Buzzfeed: 8 predictions on the future of media
Chatbots, vines, user generated content — new media formats and trends come and go, fueled by the rapid development of new technologies. To be fully prepared for the future, Strelka Magazine asked Buzzfeed product manager Sabrina Majeed and director of global adaptation Millie Tran what changes in the media landscape are coming soon.
Media outlets will become either more cross-platform and global, or more niche. Media managers will either really know their small audience, or build huge audiences with different interests. Everything in the middle is going to be really hard to promote and develop.
We don’t think that readers don’t have the patience for big articles. One the best performing features on Buzzfeed is 6000 words long. If the content is really good, it doesn’t matter how long it is. People still watch documentaries, even though they ignore long videos on Facebook. That means that the trick is not to make content shorter, but to find a suitable platform for it. New technologies are allowing people to interact with what they are consuming, therefore they spend more time on a website. Features are becoming more interactive, and people won’t stop reading them.
Instant gratification formats
We are never going to get rid of things that are instantly gratifying: short polls, tests that give you a simple answer, a prediction after just one question or click. Audiences want something that will give them an immediate feeling or result. We can continue to learn from that, try new topics, formats and types of content. There will always be ways to experiment.
Clickbait headlines on Social media
The desire to drive audiences back to your website from other platforms might be short-sighted. It is easier to get exposure on social media, and there will always be a loyal audience that goes directly to buzzfeed.com. This is why Buzzfeed creates a lot of content specifically for social media platforms, without even adding a link. To us, it’s more about building a brand that people love and trust then just sending someone back to our website for a click.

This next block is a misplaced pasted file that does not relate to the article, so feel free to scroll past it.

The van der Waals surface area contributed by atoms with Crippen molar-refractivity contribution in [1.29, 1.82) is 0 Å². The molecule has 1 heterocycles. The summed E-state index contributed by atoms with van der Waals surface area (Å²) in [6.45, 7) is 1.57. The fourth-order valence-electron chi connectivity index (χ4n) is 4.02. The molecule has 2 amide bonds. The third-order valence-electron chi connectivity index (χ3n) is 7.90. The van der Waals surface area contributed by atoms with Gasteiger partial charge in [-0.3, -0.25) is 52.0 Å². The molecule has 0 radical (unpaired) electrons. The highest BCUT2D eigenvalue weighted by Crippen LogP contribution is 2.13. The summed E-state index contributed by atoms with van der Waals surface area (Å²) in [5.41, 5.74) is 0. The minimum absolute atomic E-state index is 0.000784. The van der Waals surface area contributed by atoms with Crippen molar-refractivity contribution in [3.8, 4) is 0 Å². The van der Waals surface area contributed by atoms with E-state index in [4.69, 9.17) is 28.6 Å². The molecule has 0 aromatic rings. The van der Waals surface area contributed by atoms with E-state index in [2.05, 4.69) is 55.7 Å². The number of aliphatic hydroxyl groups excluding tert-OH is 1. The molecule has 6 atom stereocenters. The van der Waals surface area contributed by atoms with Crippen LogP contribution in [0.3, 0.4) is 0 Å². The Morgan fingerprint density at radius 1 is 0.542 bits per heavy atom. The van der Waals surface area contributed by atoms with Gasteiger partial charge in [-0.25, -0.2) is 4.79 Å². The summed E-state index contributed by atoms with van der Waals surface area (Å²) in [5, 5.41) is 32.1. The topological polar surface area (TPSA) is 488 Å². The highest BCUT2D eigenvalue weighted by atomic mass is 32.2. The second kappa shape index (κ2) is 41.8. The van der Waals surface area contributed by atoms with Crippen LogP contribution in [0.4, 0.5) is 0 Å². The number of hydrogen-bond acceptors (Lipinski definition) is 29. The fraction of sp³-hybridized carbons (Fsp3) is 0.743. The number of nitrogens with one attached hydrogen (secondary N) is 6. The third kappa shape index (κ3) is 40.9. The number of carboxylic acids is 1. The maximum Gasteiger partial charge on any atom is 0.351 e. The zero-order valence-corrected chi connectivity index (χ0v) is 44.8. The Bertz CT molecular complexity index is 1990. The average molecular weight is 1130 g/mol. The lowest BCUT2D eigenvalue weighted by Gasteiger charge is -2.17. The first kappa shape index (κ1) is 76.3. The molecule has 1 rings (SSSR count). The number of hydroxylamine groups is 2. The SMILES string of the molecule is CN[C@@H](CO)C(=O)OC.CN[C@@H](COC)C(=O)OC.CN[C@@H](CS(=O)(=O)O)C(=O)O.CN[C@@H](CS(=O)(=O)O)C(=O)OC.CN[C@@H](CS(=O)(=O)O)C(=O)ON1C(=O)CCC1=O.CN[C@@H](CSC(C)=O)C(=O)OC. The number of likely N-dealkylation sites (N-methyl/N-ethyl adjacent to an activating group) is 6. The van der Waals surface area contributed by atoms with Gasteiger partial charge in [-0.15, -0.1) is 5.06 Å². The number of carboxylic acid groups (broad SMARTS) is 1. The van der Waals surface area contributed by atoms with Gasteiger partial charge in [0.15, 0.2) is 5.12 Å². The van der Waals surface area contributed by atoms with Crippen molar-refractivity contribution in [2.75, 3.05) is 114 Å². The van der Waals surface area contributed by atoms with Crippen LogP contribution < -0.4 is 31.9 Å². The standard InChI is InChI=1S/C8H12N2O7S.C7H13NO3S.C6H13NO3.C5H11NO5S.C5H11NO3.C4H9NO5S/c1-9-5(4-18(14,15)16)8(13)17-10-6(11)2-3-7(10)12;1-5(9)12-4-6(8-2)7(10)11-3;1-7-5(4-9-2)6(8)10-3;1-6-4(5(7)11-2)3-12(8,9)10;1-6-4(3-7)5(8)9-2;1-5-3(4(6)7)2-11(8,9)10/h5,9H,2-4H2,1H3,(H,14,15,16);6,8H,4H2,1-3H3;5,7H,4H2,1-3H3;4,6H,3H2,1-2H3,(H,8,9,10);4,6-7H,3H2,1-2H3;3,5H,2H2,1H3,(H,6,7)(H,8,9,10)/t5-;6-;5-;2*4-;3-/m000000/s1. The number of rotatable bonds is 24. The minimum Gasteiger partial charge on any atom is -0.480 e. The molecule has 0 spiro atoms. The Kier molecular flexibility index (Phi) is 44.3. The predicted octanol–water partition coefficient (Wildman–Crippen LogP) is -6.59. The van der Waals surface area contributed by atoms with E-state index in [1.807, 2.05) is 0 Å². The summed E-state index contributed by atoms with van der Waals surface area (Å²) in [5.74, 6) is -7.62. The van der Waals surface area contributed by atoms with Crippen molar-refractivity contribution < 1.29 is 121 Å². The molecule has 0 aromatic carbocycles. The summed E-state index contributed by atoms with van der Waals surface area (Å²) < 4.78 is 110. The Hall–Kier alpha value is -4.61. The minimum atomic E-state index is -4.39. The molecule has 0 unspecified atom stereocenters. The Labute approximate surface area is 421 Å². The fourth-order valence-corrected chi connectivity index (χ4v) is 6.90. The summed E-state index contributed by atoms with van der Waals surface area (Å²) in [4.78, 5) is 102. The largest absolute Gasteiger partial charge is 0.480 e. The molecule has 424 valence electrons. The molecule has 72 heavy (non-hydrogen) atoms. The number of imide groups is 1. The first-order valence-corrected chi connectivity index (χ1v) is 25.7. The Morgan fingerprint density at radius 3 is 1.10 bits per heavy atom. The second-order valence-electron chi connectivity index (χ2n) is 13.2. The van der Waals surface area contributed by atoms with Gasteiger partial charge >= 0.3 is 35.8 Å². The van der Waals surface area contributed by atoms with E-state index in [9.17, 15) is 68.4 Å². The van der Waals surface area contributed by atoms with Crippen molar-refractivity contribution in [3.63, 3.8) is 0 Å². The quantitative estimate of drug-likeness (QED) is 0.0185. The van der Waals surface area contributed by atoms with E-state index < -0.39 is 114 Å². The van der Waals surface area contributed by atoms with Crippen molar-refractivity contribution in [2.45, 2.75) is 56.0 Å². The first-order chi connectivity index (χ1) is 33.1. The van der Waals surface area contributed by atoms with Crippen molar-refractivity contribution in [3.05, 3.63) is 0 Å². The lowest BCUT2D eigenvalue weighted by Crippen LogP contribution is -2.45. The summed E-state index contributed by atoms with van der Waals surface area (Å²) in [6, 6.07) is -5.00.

Augmented reality and Virtual reality
Buzzfeed has a project called Open Lab that focuses on new technologies, AR, VR and every possible thing you can think of. No one’s figured them out yet, which is why we are still talking about it. It is important to have a space for people to dig deep into how we can use new technologies in the near future. At the moment VR and AR technologies are expensive, and therefore hard to share, but there are signs we’re getting there: 360 videos, for example.
User generated content
User generated content began as a news reporting tool — , and it is interesting to watch how it evolves. We don’t use tips for users in a systematic way, but we do experiment with UGC. One of the last experiments we did was BuzzBot, an automated chatbot for Facebook’s Messenger app. We launched BuzzBot just before the Republican National Convention 2016, so he would ask users that are attending the convention for photos, videos and opinions. And of course we have Buzzfeed community, and it is a great way for people who just love Buzzfeed’s format or our CMS can experiment with them and sometimes make really great content. Our team does a really good job of highlighting that: we push content created by users in the real world, translate it into different languages. UGC is never going away, because everyone needs to work with their community.
It is easy to think this bots are cool and fall for the trend, but you always have to ask yourself: what’s the use of this? If doing something with the bot takes longer then it normally would, why would anyone use that?
Software solutions for media created by other companies are often not suitable for the scale BuzzFeed is working at. We have very specific needs, and our in-house development team creates specific tools just for us. At the same time, our developers are open sourcing a lot of their products and code, so that other organizations can try it too. That’s one of the ways to test products, better understand how they can be used and receive feedback. We might but third-party software from time to time, but we end up creating our own.
Originally published at strelka.com on August 29, 2016.